In the fall of 2014, white students will no longer be the majority in the nation’s public school system. Combined, there will be more Latino, black, Asian, and Native American public school students than white students for the first time in the nation’s history. 

Colleges have long faced scrutiny for seemingly lenient processes when dealing with rape cases on campus, and now the government is stepping in to protect the welfare of the nation’s students. The Obama administration released the names of the 65 colleges currently under investigation for their handling of sexual-assault cases. 

Katie Castellano Minaya

This week, New York City welcomes its 2014 corps to my beloved city, a place where I call home and am raising my two daughters. Ten years ago, I was in the incoming corps members’ shoes, and didn’t yet know that my life would be forever changed by my students and fellow teachers in the South Bronx—and by one student in particular, Oscar.

On Saturday, I attended Oscar’s high school graduation alongside his family. I was reminded that my commitment to my students and my community was in no way a two-year gig. I am a teacher for life, and celebrating Oscar’s tremendous accomplishment reminded me that the impact I can have on my students—and their impact on me—goes beyond a single school year.

Dear Oscar,

Do you remember that first day of school in September 2004? I do. I remember meeting my 28 new second- and third-graders from the Hunts Point area of the South Bronx. You met me, a brand-new Teach For America teacher, Miss Castellano. You probably saw right through me: excited and scared to death, but bent on providing a bilingual education for my students, one that never happened for my parents and grandparents who immigrated from Italy and Colombia.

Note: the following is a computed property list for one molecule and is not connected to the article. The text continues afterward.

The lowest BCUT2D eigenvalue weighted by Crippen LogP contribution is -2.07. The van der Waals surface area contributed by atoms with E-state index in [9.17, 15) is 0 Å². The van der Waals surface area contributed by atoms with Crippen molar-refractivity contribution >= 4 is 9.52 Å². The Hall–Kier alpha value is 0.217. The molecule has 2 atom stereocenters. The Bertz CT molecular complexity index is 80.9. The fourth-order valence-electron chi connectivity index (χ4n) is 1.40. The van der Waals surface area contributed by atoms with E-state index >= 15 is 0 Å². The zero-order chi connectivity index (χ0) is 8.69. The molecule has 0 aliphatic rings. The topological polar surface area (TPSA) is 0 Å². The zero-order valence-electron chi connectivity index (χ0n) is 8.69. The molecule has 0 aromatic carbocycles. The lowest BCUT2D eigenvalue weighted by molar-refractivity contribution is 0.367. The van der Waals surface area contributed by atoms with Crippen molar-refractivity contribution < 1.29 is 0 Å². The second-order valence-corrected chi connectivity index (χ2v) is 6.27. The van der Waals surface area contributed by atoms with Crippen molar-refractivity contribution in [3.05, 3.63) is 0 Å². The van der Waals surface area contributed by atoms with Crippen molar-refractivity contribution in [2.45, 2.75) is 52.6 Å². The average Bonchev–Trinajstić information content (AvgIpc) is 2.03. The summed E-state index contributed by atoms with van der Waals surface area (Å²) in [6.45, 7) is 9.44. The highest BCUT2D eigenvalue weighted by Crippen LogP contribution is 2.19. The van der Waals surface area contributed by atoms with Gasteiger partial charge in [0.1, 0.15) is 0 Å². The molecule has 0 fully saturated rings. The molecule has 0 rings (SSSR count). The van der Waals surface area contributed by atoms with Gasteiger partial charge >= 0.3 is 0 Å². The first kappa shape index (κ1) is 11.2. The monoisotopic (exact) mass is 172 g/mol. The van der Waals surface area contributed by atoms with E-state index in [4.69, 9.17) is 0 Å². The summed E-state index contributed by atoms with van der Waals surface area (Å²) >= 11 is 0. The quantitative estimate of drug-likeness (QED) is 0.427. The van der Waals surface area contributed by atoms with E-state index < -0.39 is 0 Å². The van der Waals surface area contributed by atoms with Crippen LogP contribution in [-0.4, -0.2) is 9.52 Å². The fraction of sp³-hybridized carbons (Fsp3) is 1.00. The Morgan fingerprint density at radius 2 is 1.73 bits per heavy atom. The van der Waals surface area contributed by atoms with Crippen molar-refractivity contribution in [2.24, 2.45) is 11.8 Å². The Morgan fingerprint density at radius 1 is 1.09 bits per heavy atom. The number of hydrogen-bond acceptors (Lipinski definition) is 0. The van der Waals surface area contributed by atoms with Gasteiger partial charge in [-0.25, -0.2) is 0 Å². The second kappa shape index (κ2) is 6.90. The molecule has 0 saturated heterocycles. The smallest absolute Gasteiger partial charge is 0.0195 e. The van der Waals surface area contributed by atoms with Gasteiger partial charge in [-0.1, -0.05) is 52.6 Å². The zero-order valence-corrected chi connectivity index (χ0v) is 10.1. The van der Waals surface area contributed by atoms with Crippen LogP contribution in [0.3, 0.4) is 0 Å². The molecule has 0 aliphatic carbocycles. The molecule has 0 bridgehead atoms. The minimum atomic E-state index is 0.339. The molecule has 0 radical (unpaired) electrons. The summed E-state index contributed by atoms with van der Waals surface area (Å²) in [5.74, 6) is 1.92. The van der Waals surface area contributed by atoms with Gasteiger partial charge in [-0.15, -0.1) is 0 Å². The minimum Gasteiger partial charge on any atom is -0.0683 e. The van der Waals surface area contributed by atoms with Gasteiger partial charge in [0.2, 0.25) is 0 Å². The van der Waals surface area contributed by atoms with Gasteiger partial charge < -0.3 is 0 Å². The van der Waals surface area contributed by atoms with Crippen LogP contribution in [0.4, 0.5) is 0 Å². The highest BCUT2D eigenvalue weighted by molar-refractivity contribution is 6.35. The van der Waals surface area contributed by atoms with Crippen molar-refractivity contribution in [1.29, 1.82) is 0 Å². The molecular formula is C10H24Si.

This isn’t a choice.

This isn’t a phase,

And it’s not a mistake.

I’m not any different than I was before,

Except maybe a little less burdened. 

- Christine, age 14, Poet Warrior

This spring, Christine Vela shared a powerful poem with the world—in it, she comes out and breaks the silence surrounding her sexuality. This PRIDE month, we must stand with Christine. We must stand with all of our LGBTQ students.

Though the world gets more accepting every day, students still face a great deal of harassment and discrimination for their sexual orientation or gender identity.

For Supreme Court Justice Sonia Sotomayor, there is no debate when it comes to affirmative action. The Court’s most media-friendly judge spoke to ABC News about why she is unrelenting in her support of this polarizing institution. 

A national education advocacy group is going after America’s college-dropout factories, calling for the government to cut federal funding to schools that do not meet minimum performance standards.

Pass The Chalk Editorial Team

In April, 14-year-old Christine Vela, a student in Teach For America’s Poet Warriors Project, shared a poem called “Breaking the Silence.” It included these lines:

With one heart-wrenching throwback of this closet,

I’ll say the words I’ve been meaning to say

My whole life.

I’m lesbian.

Christine recorded a video reading of her poem for the Poet Warriors Project, and this act of bravery garnered national attention (a BuzzFeed staff writer, who highlighted the video in an LGBTQ poetry roundup, said, “Seriously, I have nothing more to say—just watch.”) This June, as TFA celebrates Pride Month, Poet Warriors founder Emily Southerton asked Christine about social justice, SAFE classrooms, and more.

Emily Southerton: With your poem, you broke the silence and shared your own personal story. What role does personal storytelling play in social justice movements?